Tell us a little about yourself and what you do.
I am a fairly eclectic person. I am an artist, educator, and student. One of the constants in my life is a desire to learn. I have degrees that range from Fine Arts, Education, English, and Landscape Design, to Interdisciplinary Research and Artistic Creation. There has been very little time in my adult life where I have not engaged in workshops, courses, degrees or higher education. I find it stimulates me, pushes me, and expands the possibilities of what I can accomplish.
Who (or what) inspires you to do what you love in your own creative business?
An interesting question that I am not sure I can answer. I think I have been encouraged by the reception of my work in various contexts, but ultimately it is my own inner drive which compels me.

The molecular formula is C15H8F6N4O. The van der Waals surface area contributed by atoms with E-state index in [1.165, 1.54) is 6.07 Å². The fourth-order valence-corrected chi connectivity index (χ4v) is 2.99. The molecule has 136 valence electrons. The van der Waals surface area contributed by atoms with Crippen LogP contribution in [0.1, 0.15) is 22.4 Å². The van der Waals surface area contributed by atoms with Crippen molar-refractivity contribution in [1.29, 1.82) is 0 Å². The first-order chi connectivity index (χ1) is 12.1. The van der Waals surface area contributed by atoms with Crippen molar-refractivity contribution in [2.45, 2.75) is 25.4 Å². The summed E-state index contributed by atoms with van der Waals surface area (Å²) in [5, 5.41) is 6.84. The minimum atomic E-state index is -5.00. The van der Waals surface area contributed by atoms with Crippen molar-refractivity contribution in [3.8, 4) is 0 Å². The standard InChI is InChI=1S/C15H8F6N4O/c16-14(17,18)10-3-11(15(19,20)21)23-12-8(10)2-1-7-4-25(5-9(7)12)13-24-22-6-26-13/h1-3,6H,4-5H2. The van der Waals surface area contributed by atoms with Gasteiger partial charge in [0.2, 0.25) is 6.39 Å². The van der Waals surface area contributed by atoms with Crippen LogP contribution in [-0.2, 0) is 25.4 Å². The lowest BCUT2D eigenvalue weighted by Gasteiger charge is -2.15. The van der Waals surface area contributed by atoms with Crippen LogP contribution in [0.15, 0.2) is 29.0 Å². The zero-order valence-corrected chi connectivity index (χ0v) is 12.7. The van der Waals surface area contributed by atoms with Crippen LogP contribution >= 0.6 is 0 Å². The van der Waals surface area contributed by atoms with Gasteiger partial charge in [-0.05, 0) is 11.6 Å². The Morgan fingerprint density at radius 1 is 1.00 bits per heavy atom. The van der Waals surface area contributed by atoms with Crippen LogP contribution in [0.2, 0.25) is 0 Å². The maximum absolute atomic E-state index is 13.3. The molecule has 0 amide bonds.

Where do you get your inspiration from when you design?
For a majority of work, my inspiration is nature and the outdoors. I can’t envision not creating, and in my head I am constantly planning the next project. Travel has also been a large part of the inspiration for my work: for example, I just returned from a week long watercolour course in Bergerac, France. Painting the ruins, ancient stone buildings, and beautiful France countryside was incredible, and I have many ideas for future work because of it.
What are the five words that people who know you would use to describe you?
Patient, funny, free-spirited, straight talking, sensitive
Tell us about your very first job and what path have you taken since then?